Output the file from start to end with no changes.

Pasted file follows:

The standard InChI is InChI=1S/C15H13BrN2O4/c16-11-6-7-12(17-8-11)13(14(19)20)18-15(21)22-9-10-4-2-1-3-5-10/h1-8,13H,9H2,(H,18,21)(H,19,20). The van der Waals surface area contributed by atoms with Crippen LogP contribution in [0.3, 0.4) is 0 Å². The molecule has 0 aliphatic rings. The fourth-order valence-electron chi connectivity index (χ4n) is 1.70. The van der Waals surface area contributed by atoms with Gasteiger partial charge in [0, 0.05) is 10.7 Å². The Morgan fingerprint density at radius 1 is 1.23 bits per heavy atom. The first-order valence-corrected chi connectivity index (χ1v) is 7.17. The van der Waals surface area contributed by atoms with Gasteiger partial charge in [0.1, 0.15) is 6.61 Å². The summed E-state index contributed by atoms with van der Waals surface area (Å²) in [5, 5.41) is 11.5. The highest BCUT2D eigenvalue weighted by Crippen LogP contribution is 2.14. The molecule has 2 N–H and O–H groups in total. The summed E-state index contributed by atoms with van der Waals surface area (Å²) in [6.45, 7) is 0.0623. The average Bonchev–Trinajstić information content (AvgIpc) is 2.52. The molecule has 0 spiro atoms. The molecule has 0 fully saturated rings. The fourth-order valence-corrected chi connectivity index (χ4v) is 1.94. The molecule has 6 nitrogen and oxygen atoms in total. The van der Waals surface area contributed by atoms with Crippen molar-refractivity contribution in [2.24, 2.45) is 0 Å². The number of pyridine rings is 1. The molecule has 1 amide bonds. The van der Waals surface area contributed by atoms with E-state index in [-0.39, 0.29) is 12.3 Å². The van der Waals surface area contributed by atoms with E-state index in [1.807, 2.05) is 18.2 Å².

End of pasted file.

The standard InChI is InChI=1S/C15H13BrN2O4/c16-11-6-7-12(17-8-11)13(14(19)20)18-15(21)22-9-10-4-2-1-3-5-10/h1-8,13H,9H2,(H,18,21)(H,19,20). The van der Waals surface area contributed by atoms with Crippen LogP contribution in [0.3, 0.4) is 0 Å². The molecule has 0 aliphatic rings. The fourth-order valence-electron chi connectivity index (χ4n) is 1.70. The van der Waals surface area contributed by atoms with Gasteiger partial charge in [0, 0.05) is 10.7 Å². The Morgan fingerprint density at radius 1 is 1.23 bits per heavy atom. The first-order valence-corrected chi connectivity index (χ1v) is 7.17. The van der Waals surface area contributed by atoms with Gasteiger partial charge in [0.1, 0.15) is 6.61 Å². The summed E-state index contributed by atoms with van der Waals surface area (Å²) in [5, 5.41) is 11.5. The highest BCUT2D eigenvalue weighted by Crippen LogP contribution is 2.14. The molecule has 2 N–H and O–H groups in total. The summed E-state index contributed by atoms with van der Waals surface area (Å²) in [6.45, 7) is 0.0623. The average Bonchev–Trinajstić information content (AvgIpc) is 2.52. The molecule has 0 spiro atoms. The molecule has 0 fully saturated rings. The fourth-order valence-corrected chi connectivity index (χ4v) is 1.94. The molecule has 6 nitrogen and oxygen atoms in total. The van der Waals surface area contributed by atoms with Crippen molar-refractivity contribution in [2.24, 2.45) is 0 Å². The number of pyridine rings is 1. The molecule has 1 amide bonds. The van der Waals surface area contributed by atoms with E-state index in [-0.39, 0.29) is 12.3 Å². The van der Waals surface area contributed by atoms with E-state index in [1.807, 2.05) is 18.2 Å².